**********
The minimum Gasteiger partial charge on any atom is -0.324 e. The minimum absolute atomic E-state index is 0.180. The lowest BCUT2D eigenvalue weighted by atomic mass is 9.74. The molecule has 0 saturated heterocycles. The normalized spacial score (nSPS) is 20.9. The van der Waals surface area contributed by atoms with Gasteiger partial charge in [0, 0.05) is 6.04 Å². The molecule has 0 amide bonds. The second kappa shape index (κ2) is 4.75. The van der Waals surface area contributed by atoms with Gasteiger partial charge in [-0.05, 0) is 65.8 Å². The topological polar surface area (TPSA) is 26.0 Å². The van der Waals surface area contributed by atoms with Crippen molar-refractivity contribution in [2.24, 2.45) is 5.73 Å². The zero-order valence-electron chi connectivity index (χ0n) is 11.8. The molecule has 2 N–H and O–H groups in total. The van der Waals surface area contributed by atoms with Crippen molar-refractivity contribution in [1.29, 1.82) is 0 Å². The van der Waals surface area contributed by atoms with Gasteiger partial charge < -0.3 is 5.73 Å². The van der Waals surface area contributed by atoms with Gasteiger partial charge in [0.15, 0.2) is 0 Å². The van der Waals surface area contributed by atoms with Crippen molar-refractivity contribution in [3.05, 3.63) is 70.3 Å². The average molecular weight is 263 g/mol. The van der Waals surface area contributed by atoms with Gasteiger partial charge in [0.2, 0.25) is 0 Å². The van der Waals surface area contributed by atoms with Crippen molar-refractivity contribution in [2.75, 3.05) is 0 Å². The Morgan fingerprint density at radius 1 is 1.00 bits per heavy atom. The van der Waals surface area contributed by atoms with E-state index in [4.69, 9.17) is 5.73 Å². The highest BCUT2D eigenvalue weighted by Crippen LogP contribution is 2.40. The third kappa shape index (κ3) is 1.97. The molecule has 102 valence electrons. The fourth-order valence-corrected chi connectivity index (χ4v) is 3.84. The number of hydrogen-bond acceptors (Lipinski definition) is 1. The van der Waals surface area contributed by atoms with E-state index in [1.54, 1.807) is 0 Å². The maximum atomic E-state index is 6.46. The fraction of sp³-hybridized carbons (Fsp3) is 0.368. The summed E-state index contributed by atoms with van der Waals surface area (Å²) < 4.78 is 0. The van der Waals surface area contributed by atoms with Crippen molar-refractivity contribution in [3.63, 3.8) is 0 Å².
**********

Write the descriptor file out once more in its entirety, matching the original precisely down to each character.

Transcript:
The minimum Gasteiger partial charge on any atom is -0.324 e. The minimum absolute atomic E-state index is 0.180. The lowest BCUT2D eigenvalue weighted by atomic mass is 9.74. The molecule has 0 saturated heterocycles. The normalized spacial score (nSPS) is 20.9. The van der Waals surface area contributed by atoms with Gasteiger partial charge in [0, 0.05) is 6.04 Å². The molecule has 0 amide bonds. The second kappa shape index (κ2) is 4.75. The van der Waals surface area contributed by atoms with Gasteiger partial charge in [-0.05, 0) is 65.8 Å². The topological polar surface area (TPSA) is 26.0 Å². The van der Waals surface area contributed by atoms with Crippen molar-refractivity contribution in [2.24, 2.45) is 5.73 Å². The zero-order valence-electron chi connectivity index (χ0n) is 11.8. The molecule has 2 N–H and O–H groups in total. The van der Waals surface area contributed by atoms with Crippen molar-refractivity contribution in [1.29, 1.82) is 0 Å². The van der Waals surface area contributed by atoms with Gasteiger partial charge < -0.3 is 5.73 Å². The van der Waals surface area contributed by atoms with Gasteiger partial charge in [0.15, 0.2) is 0 Å². The van der Waals surface area contributed by atoms with Crippen molar-refractivity contribution in [3.05, 3.63) is 70.3 Å². The average molecular weight is 263 g/mol. The van der Waals surface area contributed by atoms with Gasteiger partial charge in [0.2, 0.25) is 0 Å². The van der Waals surface area contributed by atoms with Crippen molar-refractivity contribution in [2.75, 3.05) is 0 Å². The Morgan fingerprint density at radius 1 is 1.00 bits per heavy atom. The van der Waals surface area contributed by atoms with E-state index in [4.69, 9.17) is 5.73 Å². The highest BCUT2D eigenvalue weighted by Crippen LogP contribution is 2.40. The third kappa shape index (κ3) is 1.97. The molecule has 102 valence electrons. The fourth-order valence-corrected chi connectivity index (χ4v) is 3.84. The number of hydrogen-bond acceptors (Lipinski definition) is 1. The van der Waals surface area contributed by atoms with E-state index in [1.54, 1.807) is 0 Å². The maximum atomic E-state index is 6.46. The fraction of sp³-hybridized carbons (Fsp3) is 0.368. The summed E-state index contributed by atoms with van der Waals surface area (Å²) < 4.78 is 0. The van der Waals surface area contributed by atoms with Crippen molar-refractivity contribution in [3.63, 3.8) is 0 Å².